The question then is why all those officials stuck in a cycle of corruption together do not unanimously support a property declaration. The answer is actually very simple. Once there is more benefit to publicly declaring than keeping assets hidden the new regulations will easily go into effect. The crux is still in how to evaluate each kind of situation so that the laws can be implemented. According to the current debate, there are three ways to implement a Sunshine Act.
The first is an iron-fisted method favored by those who have endured corruption for a long time. From the highest officials at the center to the lowest public servant, everyone must make public a full account of one’s property down to the last cent within one day’s time. Those who have committed crimes will be punished accordingly. Those not accused of anything will receive due praise and those not suspected of any wrongdoing will be promoted.
The second method is fairly ridiculous and only for those ignorant or fearless corrupt officials out there. A supporter for this position states that if any member of the public would like to publicly declare their financial situation that is up to them, but they will pass.
The third is for those officials who have not completely lost their consciences. They would be forced to accept the following compromise. They can declare their financials and whatever they have illicitly squirreled away will go into the State Treasury. This is under the conditions that there will be no punishment and they will be able to continue to work for the Party and country. There are some that say there is no other alternative because passing a Sunshine Act provides no other way out.
As long as you can avoid any major disruptions to the entire system, the iron fisted approach is the best, but in the end the four elements of declaring, publicizing, supervising and accountability all rely on official cooperation. How can government monitors tell who is clean and who is not? Even if they themselves are clean, will they have the courage, insight and skill to complete this formidable mission? The supervisory system and National Corruption Prevention Bureau belong to the administrative order. Will it work having lower level staff members checking on their superiors?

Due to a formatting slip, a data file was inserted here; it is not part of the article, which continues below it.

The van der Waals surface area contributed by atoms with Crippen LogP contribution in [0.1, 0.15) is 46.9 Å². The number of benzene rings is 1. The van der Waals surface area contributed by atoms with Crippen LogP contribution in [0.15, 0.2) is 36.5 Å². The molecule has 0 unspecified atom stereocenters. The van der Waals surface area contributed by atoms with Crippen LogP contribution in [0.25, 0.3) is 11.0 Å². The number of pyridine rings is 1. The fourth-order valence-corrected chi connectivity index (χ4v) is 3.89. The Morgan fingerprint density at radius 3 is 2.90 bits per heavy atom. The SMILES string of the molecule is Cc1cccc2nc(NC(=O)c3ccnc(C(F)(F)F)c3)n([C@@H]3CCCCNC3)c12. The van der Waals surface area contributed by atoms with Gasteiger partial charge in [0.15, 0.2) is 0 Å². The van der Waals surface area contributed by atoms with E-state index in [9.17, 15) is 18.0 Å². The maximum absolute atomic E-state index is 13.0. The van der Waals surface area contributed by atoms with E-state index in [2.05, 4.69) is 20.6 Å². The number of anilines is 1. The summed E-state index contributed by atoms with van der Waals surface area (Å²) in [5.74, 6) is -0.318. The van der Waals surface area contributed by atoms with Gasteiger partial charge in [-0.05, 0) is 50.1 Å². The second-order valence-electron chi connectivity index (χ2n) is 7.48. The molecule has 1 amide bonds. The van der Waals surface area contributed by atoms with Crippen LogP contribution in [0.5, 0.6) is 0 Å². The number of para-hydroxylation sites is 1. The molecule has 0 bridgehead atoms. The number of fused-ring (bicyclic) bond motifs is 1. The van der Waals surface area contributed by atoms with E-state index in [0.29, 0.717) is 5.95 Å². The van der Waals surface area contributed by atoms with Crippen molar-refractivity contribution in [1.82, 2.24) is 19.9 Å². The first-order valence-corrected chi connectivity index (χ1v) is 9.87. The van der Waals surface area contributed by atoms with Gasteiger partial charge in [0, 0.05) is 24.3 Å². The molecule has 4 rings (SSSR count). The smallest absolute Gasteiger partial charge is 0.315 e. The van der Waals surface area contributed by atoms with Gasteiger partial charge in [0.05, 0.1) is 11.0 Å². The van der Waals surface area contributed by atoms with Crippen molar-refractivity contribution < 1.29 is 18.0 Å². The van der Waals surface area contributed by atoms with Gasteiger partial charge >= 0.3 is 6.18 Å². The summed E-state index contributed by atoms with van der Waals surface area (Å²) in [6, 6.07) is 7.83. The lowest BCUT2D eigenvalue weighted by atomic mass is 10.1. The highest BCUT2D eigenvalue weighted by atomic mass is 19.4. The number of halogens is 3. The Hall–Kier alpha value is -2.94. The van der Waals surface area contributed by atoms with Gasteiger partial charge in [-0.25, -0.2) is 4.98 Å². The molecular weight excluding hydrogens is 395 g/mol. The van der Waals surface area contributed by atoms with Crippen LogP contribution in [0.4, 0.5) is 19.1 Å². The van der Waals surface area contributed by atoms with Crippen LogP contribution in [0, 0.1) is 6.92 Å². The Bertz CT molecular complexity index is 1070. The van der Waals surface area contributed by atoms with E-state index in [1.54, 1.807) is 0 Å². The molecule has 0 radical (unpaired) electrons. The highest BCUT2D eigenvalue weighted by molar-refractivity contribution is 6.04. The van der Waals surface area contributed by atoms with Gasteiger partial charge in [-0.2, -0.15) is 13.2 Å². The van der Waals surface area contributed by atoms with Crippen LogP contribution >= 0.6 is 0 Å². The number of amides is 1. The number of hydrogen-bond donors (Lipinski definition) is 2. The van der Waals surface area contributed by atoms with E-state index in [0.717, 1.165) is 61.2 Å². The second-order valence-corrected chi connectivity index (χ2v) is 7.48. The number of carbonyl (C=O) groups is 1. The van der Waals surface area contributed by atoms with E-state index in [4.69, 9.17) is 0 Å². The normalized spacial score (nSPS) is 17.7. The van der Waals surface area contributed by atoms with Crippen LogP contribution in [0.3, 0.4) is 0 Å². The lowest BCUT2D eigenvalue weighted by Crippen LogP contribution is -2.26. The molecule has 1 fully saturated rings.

The second method is ridiculous and unrealistic. The danger is that the declaration system will be postponed indefinitely and illicit sources of income will slowly rise like a swelling river. Who can be sure that one day the dykes won’t suddenly burst?
Reform minded people will naturally reject the notion of fallen officials coming back to work. However, wiping out all corrupt officials and even the entire bureaucratic system in one fell swoop without turning the nation upside down is something only God could do. Compromise is necessary but how do we go about this? One example is starting from the weakest segment. This is the reason for doing asset declaration first in a place like the Altai Region of Xinjiang. The power of assets there is limited, fund allocations are specialized and the exchange between money and power is low. Officials there are not mortally afraid of the Sunshine Act. Using the same logic but from a youthful standpoint, we can start at the point of least resistance. Most “new reserve cadres” have already been checked. They have little baggage and completely meet the requirements of being the first to publicly declare their financial information.
Whether there is amnesty for those with illegal assets and income or we just put aside this knotty problem, it is going to be a complex political process no matter what we do. It is a test of the political wisdom of China, both of its officials and the people. If the public has already seen the big picture and does not insist on using an iron fisted method, then are officials ready from this moment to begin to govern honestly?